The Kursk submarine disaster is a prime example of government-sanctioned inefficiency and indecency. On August 12th, 2000, during a Russian naval exercise, a practice torpedo exploded aboard a nuclear-powered submersible, sending it careening toward the bottom of the Barents Sea. After the sub crashed, a second, larger explosion killed most of the men on board and sent the few survivors (23 in total) to one of the still-intact, though waterlogged and oxygen deficient, rear compartments. There they waited for a rescue that would, tragically, never come due to antiquated technology and the unyielding arrogance of Russian leaders.
Director Thomas Vinterberg, who most recently helmed 2016’s The Commune, and screenwriter Robert Rodat — best known for penning Steven Spielberg’s WWII epic Saving Private Ryan (1998) — retell this heartrending story in Kursk. It’s a competent, by-the-numbers action melodrama, adapted from reporter Robert Moore’s 2002 book, A Time to Die, and featuring a Euro-pudding assemblage of Germans, Swedes, a Belgian and a Frenchwoman playing English-speaking Russians.
Not subpar, still middling.
A (presumably) more bankable, multiple-nationalities troupe is not a dealbreaker. This reviewer, for one, is quite fond of Kathryn Bigelow’s undervalued sub survival tale K-19: The Widowmaker (2002), in which Western performers (Harrison Ford, Liam Neeson, Peter Sarsgaard) go hard-accented U.S.S.R. There, the conceit comes off as a thought-provoking, provocative engagement with Cold War-era ideological and cultural divides. Here, the cross-borders casting is a distraction that robs the tale of believable specificity and stakes.
Matthias Schoenaerts, who previously worked with Vinterberg on a lackluster adaptation of Far From the Madding Crowd (2015), stars as Kursk shipman Mikhail Kalekov. (His character is likely based on Capt.-Lt. Dmitri Kolesnikov, who took charge of the surviving seamen and wrote two notes to people on the surface.) The early scenes set up Kalekov’s adoring relationship with his crew, as well as with his pregnant wife, Tanya (Lea Seydoux), and young son from whom he’ll soon be fatefully separated. Vinterberg and Rodat are clearly straining for Deer Hunter-esque verisimilitude in the way the characters relate bro- and ro-mantically, and in how a wedding sequence acts as a calm-before-the-storm palliative. A much-more-moving moment comes just before the men set sail, as Kalekov, heedless of the horrors to come, bops his head along to a rebroadcast of Metallica’s 1991 Moscow performance of “Enter Sandman.” Little does he realize he’s about to make history of a different sort.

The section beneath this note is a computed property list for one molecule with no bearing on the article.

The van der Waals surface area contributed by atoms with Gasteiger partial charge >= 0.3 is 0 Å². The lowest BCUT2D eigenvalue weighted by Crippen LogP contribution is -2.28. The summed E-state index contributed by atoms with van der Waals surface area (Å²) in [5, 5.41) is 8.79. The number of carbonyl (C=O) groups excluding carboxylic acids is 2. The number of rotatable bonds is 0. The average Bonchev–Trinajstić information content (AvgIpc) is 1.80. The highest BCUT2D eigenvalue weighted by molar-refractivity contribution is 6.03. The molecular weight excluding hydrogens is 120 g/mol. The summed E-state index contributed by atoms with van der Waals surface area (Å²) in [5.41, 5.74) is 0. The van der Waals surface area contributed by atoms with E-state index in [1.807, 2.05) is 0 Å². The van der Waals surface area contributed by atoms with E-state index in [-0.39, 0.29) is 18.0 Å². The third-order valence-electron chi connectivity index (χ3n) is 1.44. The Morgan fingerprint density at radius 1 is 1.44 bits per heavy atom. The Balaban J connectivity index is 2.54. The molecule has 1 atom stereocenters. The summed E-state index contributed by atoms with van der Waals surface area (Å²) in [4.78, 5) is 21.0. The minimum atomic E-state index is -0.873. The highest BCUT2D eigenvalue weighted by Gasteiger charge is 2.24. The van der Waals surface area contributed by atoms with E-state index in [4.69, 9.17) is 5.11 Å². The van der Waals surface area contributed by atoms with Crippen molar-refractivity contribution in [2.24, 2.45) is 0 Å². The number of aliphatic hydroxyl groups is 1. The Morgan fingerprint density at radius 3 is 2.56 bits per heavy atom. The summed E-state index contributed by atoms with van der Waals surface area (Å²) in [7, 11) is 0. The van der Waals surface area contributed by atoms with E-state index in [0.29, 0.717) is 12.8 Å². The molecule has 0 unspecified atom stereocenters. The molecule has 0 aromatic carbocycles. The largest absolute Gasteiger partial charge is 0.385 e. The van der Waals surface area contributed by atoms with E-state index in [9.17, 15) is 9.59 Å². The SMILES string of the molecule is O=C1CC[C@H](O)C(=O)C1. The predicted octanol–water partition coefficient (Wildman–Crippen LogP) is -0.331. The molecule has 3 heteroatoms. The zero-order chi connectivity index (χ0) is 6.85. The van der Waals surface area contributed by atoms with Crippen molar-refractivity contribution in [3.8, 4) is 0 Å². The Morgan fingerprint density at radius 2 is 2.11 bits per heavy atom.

Once the Kursk is on the ocean floor, Vinterberg, Rodat and the performers find stronger footing. How can you not milk suspense out of undersea claustrophobia or the perpetual fear of drowning/suffocation? A scene in which Kalekov and a colleague swim into one of the flooded cabins to search for oxygen cartridges comes close to attaining the queasy tension of the sequence in K-19 when the men must take turns repairing a reactor in a heavily irradiated space. Rodat’s Private Ryan bona fides, meanwhile, are evident in how the surviving crew and the worried spouses ashore build a compare-contrast camaraderie that, though very movie like in its reliance on morale-boosting jokes/songs and recurring objects such as a beloved watch that goes through several hands, still proves affecting.
There are nonetheless too many superfluous scenes that sap the below-surface tension, especially those featuring Toni Erdmann star Peter Simonischek as a Russian commander disgusted with his mandate to “do the impossible with the inadequate.” At least he’s not Colin Firth, playing a British navy chief whose primary purpose is to shoot vexed facial expressions at his Russian counterparts. The once and forever Mr. Darcy seems like he’s wearying his way through a vacation gone wrong.
One element of the production, at least, is above reproach — the cinematography by the exceedingly talented Anthony Dod Mantle. He gives the on-land scenes an unearthly glow halfway between idyllic and apocalyptic, as if sunlight could at any moment segue into a nuclear bloom (very appropriate given the story’s taut political undercurrents). And he’s equally adept within the confines of the Kursk, especially in that above-mentioned oxygen-cartridge-retrieval sequence, which mostly unfolds in a single, stomach-churning shot.
He makes an inspired choice, too, to film the opening and closing sections of the film in a boxy aspect ratio, only opening up to full widescreen while the Kursk is underwater. Yet even the expansive visuals have a profound sense of constriction, not only because of the harsh elements, but also the corrupt, craven powers-that-be trying to save face and stoke jingoistic loyalty. Mantle makes you feel, as Vinterberg and Rodat rarely do, how history and inhumanity weigh on those touched by misfortune.
Production Companies: Via Est, Belga productions
Cast: Matthias Schoenaerts, Lea Seydoux, Colin Firth
Director: Thomas Vinterberg
Screenplay: Robert Rodat
Producer: Ariel Zeitoun
Cinematography: Anthony Dod Mantle
Editing: Valdis Oskardottir, Sigurdur Eythorsson
Original score: Alexandre Desplat
Production designer: Thierry Flammand
Sound: Jan Deca, Jean-Paul Hurier, Guillaume Bouchateau
U.S. sales: Europa Corp
International sales: Europa Corp.
Venue: Toronto International Film Festival (Special Presentations)